According to Amazon's summary of the book, Baptist details how "the expansion of slavery in the first eight decades after American independence drove the evolution and modernization of the United States."
But according to The Economist, Baptist's account does a major disservice to American history.
The review dismisses Baptists argument that dependence on the slave trade was the main reason the U.S. economy grew so quickly.
"So Mr Baptist, an historian at Cornell University, is not being especially contentious when he says that America owed much of its early growth to the foreign exchange, cheaper raw materials and expanding markets provided by a slave-produced commodity," the review reads. "But he overstates his case when he dismisses 'the traditional explanations' for America’s success: its individualistic culture, Puritanism, the lure of open land and high wages, Yankee ingenuity and government policies."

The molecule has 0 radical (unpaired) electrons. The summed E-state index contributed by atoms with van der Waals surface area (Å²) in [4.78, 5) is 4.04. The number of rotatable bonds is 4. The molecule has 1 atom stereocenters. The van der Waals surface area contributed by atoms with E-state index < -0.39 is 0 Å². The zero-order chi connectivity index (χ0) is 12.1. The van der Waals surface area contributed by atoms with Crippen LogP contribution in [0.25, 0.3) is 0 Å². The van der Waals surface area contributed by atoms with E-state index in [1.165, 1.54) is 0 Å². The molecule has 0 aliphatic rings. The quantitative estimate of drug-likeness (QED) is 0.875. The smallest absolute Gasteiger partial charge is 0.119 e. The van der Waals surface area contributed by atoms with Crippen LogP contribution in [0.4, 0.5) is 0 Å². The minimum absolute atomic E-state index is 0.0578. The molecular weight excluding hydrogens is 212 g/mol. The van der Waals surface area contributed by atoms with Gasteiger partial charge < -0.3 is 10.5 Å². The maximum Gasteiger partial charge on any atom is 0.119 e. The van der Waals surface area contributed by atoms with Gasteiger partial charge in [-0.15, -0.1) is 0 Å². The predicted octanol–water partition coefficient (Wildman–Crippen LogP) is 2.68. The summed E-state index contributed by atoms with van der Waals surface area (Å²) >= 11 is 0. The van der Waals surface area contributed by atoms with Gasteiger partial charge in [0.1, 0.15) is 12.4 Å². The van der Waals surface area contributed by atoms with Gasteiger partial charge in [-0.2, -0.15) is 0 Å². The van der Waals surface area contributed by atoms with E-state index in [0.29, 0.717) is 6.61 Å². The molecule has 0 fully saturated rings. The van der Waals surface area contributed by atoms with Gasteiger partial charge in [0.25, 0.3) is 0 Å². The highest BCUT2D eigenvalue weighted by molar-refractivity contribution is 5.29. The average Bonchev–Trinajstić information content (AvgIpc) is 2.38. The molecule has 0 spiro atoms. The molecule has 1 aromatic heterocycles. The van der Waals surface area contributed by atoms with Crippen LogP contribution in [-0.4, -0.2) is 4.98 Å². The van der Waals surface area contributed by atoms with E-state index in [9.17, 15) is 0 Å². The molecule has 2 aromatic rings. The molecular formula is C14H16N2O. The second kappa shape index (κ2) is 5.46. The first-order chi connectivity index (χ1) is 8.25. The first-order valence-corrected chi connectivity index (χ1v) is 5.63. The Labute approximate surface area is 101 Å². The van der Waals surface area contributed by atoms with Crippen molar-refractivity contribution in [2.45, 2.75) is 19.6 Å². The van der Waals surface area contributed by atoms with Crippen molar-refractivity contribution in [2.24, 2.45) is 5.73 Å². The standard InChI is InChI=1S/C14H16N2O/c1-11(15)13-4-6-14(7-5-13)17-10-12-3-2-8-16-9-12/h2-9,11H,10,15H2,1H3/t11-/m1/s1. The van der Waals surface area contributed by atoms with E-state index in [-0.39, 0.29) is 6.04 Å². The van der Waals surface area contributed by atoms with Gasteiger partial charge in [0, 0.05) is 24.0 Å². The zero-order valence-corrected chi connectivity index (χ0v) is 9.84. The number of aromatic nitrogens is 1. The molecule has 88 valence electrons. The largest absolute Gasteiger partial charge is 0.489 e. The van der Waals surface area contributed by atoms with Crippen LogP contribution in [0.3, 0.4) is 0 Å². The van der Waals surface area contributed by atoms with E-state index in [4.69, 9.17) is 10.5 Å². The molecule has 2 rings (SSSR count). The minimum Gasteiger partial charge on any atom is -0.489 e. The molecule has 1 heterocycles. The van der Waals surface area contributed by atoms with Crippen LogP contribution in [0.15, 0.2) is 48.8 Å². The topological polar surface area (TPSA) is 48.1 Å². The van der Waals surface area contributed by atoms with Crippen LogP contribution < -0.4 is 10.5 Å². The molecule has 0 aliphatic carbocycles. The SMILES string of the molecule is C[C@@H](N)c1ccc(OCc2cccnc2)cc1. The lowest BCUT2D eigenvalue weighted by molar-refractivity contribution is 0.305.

The Economist then questions whether Baptist's anecdotes of a few slaves' recalling horrific conditions could really "adequately speak for all."
"Another unexamined factor may also have contributed to rises in productivity. Slaves were valuable property, and much harder and, thanks to the decline in supply from Africa, costlier to replace than, say, the Irish peasants that the iron-masters imported into south Wales in the 19th century," the review reads. "Slave owners surely had a vested interest in keeping their 'hands' ever fitter and stronger to pick more cotton. Some of the rise in productivity could have come from better treatment."
The review concludes that Baptists book is in no way objective.
"Mr Baptist has not written an objective history of slavery," the review reads. "Almost all the blacks in his book are victims, almost all the whites villains. This is not history; it is advocacy."